The case concerned HMRC’s investigation into a tax scheme entered into by Prudential. HMRC served notices which required Prudential to disclose the tax advice they had received from their accountants, PWC. Litigation was not contemplated at the time that the advice was given.

Prudential accepted that the conventional view is that legal advice privilege only protects communications between a client and his lawyer but argued that the scope of the protection should be enlarged to include accountants in circumstances where the accountants are providing specialist legal advice on areas of distinct expertise such as the law relating to taxation. They argued that the availability of the privilege should be assessed by reference to the nature of the advice given, rather than the legal qualification of the adviser.

The Court of Appeal saw the force in Prudential’s argument but held that they continued to be bound by earlier the authority of Wilden Pump Engineering Co. v. Fusfeld 1985 where it was held that the legal advice privilege cannot extend to advisers who are not lawyers. On that basis, Prudential’s appeal was dismissed. The Supreme Court recognise, however, that this is a matter of significant importance and have given permission to appeal against the decision. The appeal is listed to be heard on 6th November 2012.

This case concerned accountants but it also impacts on other professionals such as party wall surveyors and rights of light surveyors whose job will often require them to provide advice of a legal nature. A party wall surveyor may wish to give advice to his or her appointing owner in respect of matters such as compensation, access and security and whether an appeal against an award is likely to be successful. Rights of light surveyors may frequently wish to give advice as to whether a particular reduction in light would be likely to be considered by the court to be actionable and, if so, whether or not an injunction is likely. If that advice is given at a time when litigation is not genuinely in prospect, it will not be privileged from disclosure and may be required to be produced to the court in any subsequent litigation if it is relevant to the matters in issue.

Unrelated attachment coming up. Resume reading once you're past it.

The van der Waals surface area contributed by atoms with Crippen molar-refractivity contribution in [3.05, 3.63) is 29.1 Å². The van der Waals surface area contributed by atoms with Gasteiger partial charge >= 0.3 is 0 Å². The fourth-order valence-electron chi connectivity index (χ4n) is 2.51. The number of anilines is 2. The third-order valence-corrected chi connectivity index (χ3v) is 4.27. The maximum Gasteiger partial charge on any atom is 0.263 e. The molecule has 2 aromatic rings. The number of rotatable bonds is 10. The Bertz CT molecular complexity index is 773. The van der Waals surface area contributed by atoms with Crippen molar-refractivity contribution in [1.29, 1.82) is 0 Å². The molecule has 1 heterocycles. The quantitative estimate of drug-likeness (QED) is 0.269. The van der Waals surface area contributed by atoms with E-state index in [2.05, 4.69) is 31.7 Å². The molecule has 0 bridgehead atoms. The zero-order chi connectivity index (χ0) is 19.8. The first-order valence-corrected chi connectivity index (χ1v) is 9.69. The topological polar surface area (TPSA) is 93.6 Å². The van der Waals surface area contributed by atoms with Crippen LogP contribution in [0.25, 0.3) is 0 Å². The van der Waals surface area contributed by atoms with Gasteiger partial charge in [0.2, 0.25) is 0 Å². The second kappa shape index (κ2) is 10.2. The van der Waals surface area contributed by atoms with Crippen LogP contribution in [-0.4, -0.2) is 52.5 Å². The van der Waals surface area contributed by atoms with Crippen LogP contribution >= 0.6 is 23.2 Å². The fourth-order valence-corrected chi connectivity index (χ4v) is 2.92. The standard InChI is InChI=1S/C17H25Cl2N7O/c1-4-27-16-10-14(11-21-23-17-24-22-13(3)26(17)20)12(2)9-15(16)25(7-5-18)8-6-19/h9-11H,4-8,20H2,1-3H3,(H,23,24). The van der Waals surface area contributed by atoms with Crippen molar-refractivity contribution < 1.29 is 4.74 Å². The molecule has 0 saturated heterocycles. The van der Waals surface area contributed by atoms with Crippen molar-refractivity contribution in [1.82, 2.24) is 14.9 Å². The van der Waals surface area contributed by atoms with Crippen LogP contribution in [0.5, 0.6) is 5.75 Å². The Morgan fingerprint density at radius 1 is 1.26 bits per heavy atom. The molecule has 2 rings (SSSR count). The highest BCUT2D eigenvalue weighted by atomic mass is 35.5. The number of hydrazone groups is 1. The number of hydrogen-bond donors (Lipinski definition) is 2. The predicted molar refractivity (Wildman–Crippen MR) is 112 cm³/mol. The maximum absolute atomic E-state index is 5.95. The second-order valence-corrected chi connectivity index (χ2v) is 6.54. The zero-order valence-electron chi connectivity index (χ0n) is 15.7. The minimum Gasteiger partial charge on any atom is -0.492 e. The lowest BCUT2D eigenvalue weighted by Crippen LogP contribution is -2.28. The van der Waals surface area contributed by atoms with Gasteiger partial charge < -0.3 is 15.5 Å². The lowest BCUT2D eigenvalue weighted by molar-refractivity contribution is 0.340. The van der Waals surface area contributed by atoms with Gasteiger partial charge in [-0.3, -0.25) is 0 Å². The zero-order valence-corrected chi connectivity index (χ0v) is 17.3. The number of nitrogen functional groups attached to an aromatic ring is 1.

Surveyors can therefore find themselves in a difficult position when called upon to give advice to their appointing owners or clients. They will need to bear in mind that, unless that advice is given in the context of actual or contemplated litigation, it will not be protected from disclosure and may be referred to in subsequent legal proceedings.

This article was first published in January 2011 in Whispers, the journal of the Pyramus & Thisbe Club.

Please note: the information in this article is intended for general guidance only. It provides useful information in a concise form and is not a substitute for obtaining legal advice. If you would like advice specific to your circumstances please contact us.

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Andrew Smith

Andrew Smith

Head of Neighbourly Matters

+44 (0)20 7201 3590